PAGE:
But it's still a hell of a series, even if you overlook those films I don't want to even think about. At least there's not a whole whack of John Hughes! 

...And then there's the films I have not seen. I am particularly curious about Born Into Flames, which feels like a film I should have seen in my 20s (except it wasn't possible). I saw Lizzie Borden's NEXT film, Working Girls, theatrically, and found it pretty bleak, but I somehow have completely missed this film, as well as another to-be-screened female fronted film of the time, Love Letters, with an early Jamie Lee Curtis performance - and directed by the person who made The Slumber Party Massacre! Finally, there's Hollywood Shuffle, about racial stereotypes in Hollywood, which also sounds very intriguing. Plus I've never seen Desperately Seeking Susan or done justice to Once Upon a Time in America, which I am assured is a masterpiece that I need to reconsider. Maybe I will? I don't think I've seen the full version to completion, to be honest (I turned it off, which won't be an option at the theatre).  

See you at the VIFF Centre...?

Very realistic record-shopping dream

In the dream, Erika and I are at a record store in Seattle - one that doesn't actually exist, but that I know in the dream to be overpriced, and they have a Specials album she wants to hear, one I have never seen before (because it doesn't really exist, in reality, of course). I offer them $15 and to my surprise, they take it. They try to shortchange me by $5, until I point it out to them, but I'm impressed that they were so reasonable on their price, because I'd expected they would try to charge me $40 for it, vinyl prices being what they are now. Then I see another record by an obscure Jamaican musician named, get this, Leeroy Stagger, whose music I don't know (which is because he's a Canadian alt-country musician - not reggae at all! In the dream he was like Mikey Dread or someone the Clash turned me onto). I am showing Erika imperfections in the vinyl and explaining how you have to look out for vinyl from "third world countries" sometimes, because the quality of vinyl that they have access to varies and you get mis-pressings (something I believe I have actually heard from someone but cannot verify). I point out the "made in Jamaica" to her on the album cover and show her a place or two where the vinyl looks a bit crazed. I'm trying to look it up on Discogs but I'm having trouble with my phone; I offer them $15 for it, too, "because I'm not sure how well it will play," but they aren't interested, as the stack I got it from has yet to be priced. I look around for some other records while Erika is in the washroom, check a couple of sections for things I am looking for (maybe they have Toxic Reasons' Kill by Remote Control?). But they don't, and Erika is done, so we leave.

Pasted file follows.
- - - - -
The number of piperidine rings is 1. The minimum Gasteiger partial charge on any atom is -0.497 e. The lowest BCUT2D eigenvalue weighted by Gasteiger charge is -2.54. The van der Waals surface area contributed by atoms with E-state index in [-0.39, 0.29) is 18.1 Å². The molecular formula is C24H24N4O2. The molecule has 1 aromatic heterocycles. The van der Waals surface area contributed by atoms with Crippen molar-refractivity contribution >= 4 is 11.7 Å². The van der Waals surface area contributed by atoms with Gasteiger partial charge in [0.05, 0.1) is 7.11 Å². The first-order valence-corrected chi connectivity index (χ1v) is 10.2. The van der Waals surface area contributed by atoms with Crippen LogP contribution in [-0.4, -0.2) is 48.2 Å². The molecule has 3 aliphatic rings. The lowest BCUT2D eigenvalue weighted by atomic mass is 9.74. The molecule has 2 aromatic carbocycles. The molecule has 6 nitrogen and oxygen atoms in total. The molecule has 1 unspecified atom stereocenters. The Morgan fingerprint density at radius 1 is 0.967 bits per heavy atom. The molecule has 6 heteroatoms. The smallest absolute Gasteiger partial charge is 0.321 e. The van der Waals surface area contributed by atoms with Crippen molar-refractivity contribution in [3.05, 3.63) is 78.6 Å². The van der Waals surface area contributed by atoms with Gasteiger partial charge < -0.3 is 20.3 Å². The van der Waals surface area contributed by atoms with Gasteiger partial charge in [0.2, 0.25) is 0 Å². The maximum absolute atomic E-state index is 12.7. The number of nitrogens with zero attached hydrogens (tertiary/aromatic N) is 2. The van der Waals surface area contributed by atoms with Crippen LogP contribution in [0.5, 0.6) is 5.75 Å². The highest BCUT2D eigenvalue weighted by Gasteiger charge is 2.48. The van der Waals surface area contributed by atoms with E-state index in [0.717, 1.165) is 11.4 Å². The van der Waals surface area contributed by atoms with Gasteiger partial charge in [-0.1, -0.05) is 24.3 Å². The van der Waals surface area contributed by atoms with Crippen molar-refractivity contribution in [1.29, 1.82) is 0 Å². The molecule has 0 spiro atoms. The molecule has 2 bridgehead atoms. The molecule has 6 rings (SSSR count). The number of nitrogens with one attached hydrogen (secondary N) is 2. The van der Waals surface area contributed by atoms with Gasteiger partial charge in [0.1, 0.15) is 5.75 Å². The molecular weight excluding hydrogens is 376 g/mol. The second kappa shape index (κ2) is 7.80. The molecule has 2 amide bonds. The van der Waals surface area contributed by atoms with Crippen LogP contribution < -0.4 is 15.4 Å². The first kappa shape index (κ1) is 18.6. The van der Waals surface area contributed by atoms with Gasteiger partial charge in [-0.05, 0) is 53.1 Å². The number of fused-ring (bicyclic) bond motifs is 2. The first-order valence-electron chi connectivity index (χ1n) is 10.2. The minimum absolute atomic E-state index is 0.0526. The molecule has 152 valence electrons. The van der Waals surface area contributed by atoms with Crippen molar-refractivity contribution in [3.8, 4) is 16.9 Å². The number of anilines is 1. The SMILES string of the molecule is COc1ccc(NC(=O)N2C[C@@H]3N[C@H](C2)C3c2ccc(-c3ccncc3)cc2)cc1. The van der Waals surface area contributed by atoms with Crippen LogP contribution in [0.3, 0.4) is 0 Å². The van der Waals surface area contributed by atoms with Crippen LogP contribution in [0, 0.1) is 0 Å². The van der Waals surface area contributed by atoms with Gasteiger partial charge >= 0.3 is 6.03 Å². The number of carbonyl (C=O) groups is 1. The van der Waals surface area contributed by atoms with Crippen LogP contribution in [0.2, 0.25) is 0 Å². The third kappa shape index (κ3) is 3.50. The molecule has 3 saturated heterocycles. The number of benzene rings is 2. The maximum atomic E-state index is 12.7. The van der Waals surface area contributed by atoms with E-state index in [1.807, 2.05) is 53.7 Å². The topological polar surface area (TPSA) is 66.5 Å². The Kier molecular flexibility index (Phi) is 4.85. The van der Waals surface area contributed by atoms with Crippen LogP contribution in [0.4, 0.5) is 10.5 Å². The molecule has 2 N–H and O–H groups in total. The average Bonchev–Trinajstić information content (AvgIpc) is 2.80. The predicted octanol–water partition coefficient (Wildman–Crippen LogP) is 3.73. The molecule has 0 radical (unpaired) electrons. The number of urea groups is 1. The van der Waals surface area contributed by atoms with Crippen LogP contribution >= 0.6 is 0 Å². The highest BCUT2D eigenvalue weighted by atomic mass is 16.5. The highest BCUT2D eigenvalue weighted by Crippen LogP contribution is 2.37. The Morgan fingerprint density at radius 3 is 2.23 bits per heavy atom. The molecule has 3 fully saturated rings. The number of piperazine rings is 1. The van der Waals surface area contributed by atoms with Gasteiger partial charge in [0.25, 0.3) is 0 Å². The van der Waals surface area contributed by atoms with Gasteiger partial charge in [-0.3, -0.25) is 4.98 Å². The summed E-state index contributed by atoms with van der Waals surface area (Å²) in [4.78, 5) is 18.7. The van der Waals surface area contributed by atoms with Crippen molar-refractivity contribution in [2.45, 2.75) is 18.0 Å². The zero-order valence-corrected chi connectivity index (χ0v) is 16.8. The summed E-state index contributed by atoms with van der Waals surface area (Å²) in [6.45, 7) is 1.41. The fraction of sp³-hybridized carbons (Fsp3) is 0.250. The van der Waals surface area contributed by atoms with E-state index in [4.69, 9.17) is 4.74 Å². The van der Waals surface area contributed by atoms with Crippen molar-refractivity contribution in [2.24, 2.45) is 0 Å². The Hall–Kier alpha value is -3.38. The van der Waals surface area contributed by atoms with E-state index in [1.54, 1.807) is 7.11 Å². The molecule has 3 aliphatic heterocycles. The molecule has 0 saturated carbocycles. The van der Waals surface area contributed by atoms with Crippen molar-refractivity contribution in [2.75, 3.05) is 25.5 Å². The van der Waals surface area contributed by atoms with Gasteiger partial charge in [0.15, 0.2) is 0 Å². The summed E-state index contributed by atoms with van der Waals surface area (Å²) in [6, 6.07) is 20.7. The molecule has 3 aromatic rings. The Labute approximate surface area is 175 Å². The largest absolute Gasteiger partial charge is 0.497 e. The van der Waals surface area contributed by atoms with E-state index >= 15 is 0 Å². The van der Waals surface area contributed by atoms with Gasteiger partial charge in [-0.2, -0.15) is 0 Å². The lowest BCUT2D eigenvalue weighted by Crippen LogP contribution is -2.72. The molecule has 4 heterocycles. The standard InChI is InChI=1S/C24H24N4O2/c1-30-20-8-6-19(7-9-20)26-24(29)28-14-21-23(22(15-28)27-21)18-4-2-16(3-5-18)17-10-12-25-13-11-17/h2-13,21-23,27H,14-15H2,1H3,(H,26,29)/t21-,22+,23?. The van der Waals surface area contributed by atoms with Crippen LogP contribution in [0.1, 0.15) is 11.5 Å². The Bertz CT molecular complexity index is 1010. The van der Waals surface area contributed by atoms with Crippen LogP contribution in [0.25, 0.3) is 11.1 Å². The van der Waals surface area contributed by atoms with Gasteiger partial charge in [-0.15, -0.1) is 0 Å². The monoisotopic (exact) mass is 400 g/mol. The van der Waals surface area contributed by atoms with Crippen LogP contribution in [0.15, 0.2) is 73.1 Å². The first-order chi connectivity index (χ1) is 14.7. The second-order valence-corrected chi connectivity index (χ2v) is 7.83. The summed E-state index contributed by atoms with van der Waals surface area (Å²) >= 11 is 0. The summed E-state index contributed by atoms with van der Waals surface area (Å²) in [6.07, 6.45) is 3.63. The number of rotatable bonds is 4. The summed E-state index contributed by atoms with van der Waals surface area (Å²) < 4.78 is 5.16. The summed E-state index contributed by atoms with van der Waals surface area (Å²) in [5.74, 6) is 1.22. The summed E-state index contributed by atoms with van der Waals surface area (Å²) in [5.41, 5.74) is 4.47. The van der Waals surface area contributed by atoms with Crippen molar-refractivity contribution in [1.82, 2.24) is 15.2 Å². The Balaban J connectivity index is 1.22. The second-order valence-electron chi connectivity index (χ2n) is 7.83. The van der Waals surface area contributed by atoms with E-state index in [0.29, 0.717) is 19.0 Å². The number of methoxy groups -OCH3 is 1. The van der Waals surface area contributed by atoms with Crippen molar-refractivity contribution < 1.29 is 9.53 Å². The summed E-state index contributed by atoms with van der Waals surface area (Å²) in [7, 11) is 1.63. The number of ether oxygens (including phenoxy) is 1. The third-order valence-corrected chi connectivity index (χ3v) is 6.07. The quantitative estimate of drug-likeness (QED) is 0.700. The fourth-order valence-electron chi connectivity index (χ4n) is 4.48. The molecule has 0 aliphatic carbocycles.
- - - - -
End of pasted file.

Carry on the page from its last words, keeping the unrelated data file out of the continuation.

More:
Lying in bed after we're both up, I play Erika "A Message to You Rudy" to show her the band she wanted me to buy - and she's still humming it a bit now, as she heads for the shower (I don't actually own any Specials on vinyl, just CD). Then I play some Leeroy Stagger, who I discover (only then) is not a reggae musician at all. Doesn't his name sound like a reggae musician's? I don't blame my dream for getting it wrong.

Very realistic dream, otherwise. To the point of being prosaic - details like taking an American $50 out of my wallet, or how Erika was wearing a leather jacket... 

Tuesday, June 20, 2023

COVID Round 2

Right, right: COVID is still a thing. 

But what kind of thing will it be this time? It is already different from the last round. It's taking longer to fully manifest. We haven't even got to the fever, yet. In fact, my body temperature seems to be dropping. If I'm using the thermometer right. Low body temperature apparently correlates with severe COVID. But the thermometer was behaving oddly so I am not inclined to trust it; I think I would feel it if I had hypothermia.

Or my wife would. I apparently am radiating a normal amount of heat. 

Anyhow, this time last COVID it was fever, so that's different. Also different is that I have a weeping right eye!

If I had a finger on the trigger of BBAWF, I would suggest, "Best Biblical allusion in a (non-Christian) rock song," so I could nominate the Original Sins' "Possession": "There's something wrong with my right eye." Referring to Matthew 5:9., which I'd always thought was from Paul - where did I get that idea, Harlan Ellison's "The Deathbird," maybe? Not exactly scriptural scholarship. Robert Anton Wilson? (A bit more scholarly when he wanted to be but maybe not entirely reliable himself).

Whoever incorrectly identified that as being from Paul - y'know, Saul of Tarsus - also offered the opinion that it was referring to self-castration, to remove temptation. King James: "And if thy right eye offend thee, pluck it out, and cast it from thee: for it is profitable for thee that one of thy members should perish, and not that thy whole body should be cast into hell."